Welcome to Registan Square in Samarkand. Here you will find information, view photos and read tourist reviews of Registan Square in Samarkand.
The Samarkand of 1405 was the pride of the Muslim world. Its major monuments remain, even today striking testament to the skills of the imported artisans from throughout the Muslim world and to the drive of Temur and his successors to construct edifices of symbolic power and beauty. Within its five-mile-long walls, the core of the city was the Registan, a huge public square surrounded on three sides by religious complexes of mosques, khans, and madrasas. Built at different times by members of the Timurid dynasty between 1370 and 1500, these beautiful buildings ‘held up the sky’ with their huge portals, twin minarets, thousands of blue tiles, and carved marble. The Arab proverb is emblazoned on one building , ‘If you want to understand us, examine our monuments’. In 1888 ‘the noblest public square in the world … no European spectacle in deed can adequately be compared to it’. Registan, in local language means ‘sandy place’. It is a plaza, bound on three sides with two large madrassah and a mosque with a noticeably crooked minaret. The madrassah are large square buildings bordered by rows of student roomswith arches opening into central courtyard. Classic blue domes crown the buildings, and mosaic covers every available inch of wall space. Sat for hours before the Registan, with its three Registanluminous madrassah, in the morning light the it seemed to me one of the most alluring places created by humankind. The first madrassah on the left,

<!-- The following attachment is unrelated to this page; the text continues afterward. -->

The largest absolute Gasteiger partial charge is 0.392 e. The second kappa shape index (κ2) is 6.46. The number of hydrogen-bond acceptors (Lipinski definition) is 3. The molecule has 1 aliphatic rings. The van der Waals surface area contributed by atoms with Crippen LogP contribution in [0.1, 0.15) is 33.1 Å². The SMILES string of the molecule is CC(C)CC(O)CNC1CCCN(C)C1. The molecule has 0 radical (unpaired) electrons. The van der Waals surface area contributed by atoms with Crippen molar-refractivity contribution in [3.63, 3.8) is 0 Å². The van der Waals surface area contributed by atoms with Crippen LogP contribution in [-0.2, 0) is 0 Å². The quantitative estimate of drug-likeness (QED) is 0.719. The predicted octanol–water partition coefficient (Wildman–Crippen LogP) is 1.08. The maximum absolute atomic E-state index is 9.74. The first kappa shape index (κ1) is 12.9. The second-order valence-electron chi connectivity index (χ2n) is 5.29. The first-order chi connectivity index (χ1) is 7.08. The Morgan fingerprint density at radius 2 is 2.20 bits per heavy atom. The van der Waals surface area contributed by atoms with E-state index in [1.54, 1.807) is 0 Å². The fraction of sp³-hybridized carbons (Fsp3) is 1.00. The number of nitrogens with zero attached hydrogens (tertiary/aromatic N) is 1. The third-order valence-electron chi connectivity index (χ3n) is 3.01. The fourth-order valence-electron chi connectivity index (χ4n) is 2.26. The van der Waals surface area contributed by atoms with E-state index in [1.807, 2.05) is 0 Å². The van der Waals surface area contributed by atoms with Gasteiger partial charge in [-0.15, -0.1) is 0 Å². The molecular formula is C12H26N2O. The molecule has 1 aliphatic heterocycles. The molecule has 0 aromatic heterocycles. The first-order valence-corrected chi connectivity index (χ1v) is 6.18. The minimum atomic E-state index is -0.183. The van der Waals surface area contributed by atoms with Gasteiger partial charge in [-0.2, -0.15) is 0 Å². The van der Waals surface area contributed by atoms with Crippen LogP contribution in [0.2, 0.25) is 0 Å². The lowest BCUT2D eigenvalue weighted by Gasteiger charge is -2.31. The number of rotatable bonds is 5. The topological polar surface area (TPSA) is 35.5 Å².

its imposing arched entranceway decorated with star motifs, was named after Ulugbek, Temur‘s grandson and astronomer. He believed in teaching more than theology in the
madrassah, and the star motifs are a statement of his determination - amidst opposition that the science and astronomy be taught here. In the rooms lining in the madrassah now stand souvenir shops stacked with rugs, jewelry and other tourist attractions. The high facades of the madrassah on the right are a mishmash of high Islam, Sufi symbolism, astrology, and Persia’s Zoroastrian hangover. Despite the ban on human or animal likenesses, lions striped like tigers prowl the Shir Dar’s high arch, with Mongol faced sunbursts peeping over their backs. Dullwitted deer await the big cats jaws. The standard geometric patterns and flowers are there, too, but elevated to a level of uncommon beauty. The calligraphy above the madrasah’s inner arch is a dignified signpost along a divine path. With its minarets and turquoise dome, the Shir Dar seems a fairytale castle of faith, as do its two brethren bordering the square. But words don’t do. The Registan must be seen. And felt.
Registan Square Location